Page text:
An almost unreal art week is descending on Miami and it’s pure art nirvana. During the Art Basel Miami Beach, the quality and quantity of shows, promotions, screenings, talks, public art and fairs ready to land on the billion dollar sandbar is unparalleled in America and perhaps the globe. Add to that Miami’s heady tropical weirdness and heavy multi-cultural audience for another layer of sensory art overload.
The main big top event of the Art Basel Miami Beach of course is the official fair at the Miami Beach Convention Center. This year featuring 267 leading galleries from North America, Latin America, Europe, Asia and Africa will show significant work from the masters of Modern and contemporary art, as well a new generation of emerging stars. The fair is notoriously competitive to get into – not to mention extremely expensive – but several South Florida galleries make it in regularly including Palm Beach’s Gavlak Gallery.
Paintings, sculptures, installations, photographs, films, and editioned works of the highest quality are on display in the main exhibition hall – you can find Salvador Dali next to Vermeer and Georgia O’Keeffe next to Cindy Sherman. Works that sell in the millions are in every aisle ( and they sell), it’s a remarkable glut of museum worthy art sold in essentially high class pop up booths. In the week of Art Basel Miami Beach, celebrities cruise the aisles with their art advisors, picking the ripest fruit, last year saw Leo DiCaprio, John McEnroe, designer Cynthia Rowley and model Elle McPherson in the house.
While the Art Basel Miami Beach is the main attraction, some of the best events are the ones outside that take advantage of the unique beachfront location as large‐scale artworks, films and performances become part of the city’s lush outdoor landscape at nearby Collins Park and SoundScape Park and over in Wynwood. For those escaping northern winters, the art of great weather is the main attraction.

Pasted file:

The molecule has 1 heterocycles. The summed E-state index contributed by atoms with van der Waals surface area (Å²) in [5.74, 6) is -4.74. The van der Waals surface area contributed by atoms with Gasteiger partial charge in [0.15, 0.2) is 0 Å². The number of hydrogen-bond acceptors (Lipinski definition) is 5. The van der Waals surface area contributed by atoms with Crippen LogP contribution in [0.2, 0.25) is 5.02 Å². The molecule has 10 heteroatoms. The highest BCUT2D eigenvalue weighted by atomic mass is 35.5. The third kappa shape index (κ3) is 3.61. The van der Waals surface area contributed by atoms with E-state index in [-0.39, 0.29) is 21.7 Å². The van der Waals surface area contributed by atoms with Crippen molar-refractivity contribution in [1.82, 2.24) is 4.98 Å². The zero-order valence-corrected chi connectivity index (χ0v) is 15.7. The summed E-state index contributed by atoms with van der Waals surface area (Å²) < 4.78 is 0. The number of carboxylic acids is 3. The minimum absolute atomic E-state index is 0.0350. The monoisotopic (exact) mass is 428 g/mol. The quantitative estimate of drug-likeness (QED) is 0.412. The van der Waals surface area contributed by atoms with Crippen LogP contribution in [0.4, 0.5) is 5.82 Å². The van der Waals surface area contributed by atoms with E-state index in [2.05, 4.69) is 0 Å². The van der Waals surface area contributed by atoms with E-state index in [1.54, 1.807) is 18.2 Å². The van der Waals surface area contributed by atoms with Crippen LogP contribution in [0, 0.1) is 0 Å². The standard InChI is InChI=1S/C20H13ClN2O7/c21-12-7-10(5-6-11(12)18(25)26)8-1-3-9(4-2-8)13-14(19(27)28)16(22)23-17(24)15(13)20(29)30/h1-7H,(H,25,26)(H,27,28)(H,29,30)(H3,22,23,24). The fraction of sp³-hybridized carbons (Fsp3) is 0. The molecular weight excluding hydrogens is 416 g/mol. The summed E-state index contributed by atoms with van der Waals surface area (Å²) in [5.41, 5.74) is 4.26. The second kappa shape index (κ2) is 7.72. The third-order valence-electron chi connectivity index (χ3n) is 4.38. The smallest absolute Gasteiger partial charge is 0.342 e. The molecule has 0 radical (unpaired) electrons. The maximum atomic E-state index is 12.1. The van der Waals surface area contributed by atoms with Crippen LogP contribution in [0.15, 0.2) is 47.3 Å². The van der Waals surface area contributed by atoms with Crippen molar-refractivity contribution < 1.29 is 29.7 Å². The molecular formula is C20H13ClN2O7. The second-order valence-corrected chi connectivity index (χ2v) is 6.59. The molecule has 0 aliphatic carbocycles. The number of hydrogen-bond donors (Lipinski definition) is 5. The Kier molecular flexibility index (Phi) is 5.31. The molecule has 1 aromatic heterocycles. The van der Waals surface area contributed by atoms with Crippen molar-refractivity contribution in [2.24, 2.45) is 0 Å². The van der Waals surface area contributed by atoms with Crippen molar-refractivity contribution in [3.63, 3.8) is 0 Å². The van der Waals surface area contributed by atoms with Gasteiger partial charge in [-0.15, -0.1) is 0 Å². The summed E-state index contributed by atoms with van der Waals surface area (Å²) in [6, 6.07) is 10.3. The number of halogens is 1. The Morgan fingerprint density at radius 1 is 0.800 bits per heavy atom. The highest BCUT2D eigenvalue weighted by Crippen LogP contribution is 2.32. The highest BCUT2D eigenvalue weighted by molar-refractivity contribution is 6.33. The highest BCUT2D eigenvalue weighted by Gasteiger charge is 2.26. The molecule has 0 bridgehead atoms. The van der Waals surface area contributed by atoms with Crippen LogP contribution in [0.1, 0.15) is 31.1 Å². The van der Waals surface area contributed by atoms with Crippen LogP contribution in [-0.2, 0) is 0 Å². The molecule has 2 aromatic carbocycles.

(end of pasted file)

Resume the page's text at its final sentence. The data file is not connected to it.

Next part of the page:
And it’s still growing – last year the fair attracted 73,000 visitors to the Miami Beach Convention Center and this year’s 14th edition looks to be even bigger, plus the former head of NYC’s Armory Show, Noah Horowitz, is now running the fair so expect some new twists New York style. Long overdue work on the now undersized convention center is starting at a cost of $615 is slated to begin as soon as the fair week ends, so look for bigger changes next year. The $20 million re-do of Lincoln Road is also on the slate with NYC’s James Corner Field Operations, the firm that did The High Line, winning the contract to update the original Morris Lapidus design from the 1950s. We hope they keep many of the zany, charming elements – fountains, decorative arches – that have made the Road so endearing all these decades.
Then there are the side-sectors, a series of booths that show more focused work – SURVEY has 14 booths showing “historically informed” works; NOVA, where you’ll find 34 younger galleries showing new works; and 16 POSITIONS galleries focusing on emerging artists, including an intriguing one from Villa Design Group‘s installation of 10 doorways derived from the scene of the 1997 murder of Gianni Versace on Ocean Drive. I lived a few blocks away when he was murdered and remember the chaos that ensued in the aftermath, and they found the killer in a houseboat across from the Fountainbleu Hotel.
PUBLIC is always a must see as 26 artists create site-specific installations and performances all week in Collins Park in front of The Bass Museum at 21st Street and Collins Avenue. The theme is Metaforms, Nicholas Baume’s curatorial premise considers how art making is, at its core, a process of transformation; highlights this year include a gemstone-encrusted “Healing Pavilion” infused with “metaphysical properties” by Sam Falls; a group of tall chairs from the original production Robert Wilson’s “Einstein on the Beach;” a giant set of luscious red lips by Sterling Ruby; and a monumental deer lawn ornament by Tony Tasset. Opening night for PUBLIC is Wednesday, December 2nd, 7 to 9 p.m., and will feature a female tai chi master, male bodybuilders, men on skateboards, a dandy hobo and an evening performance by Yan Xing. Very circus Miami.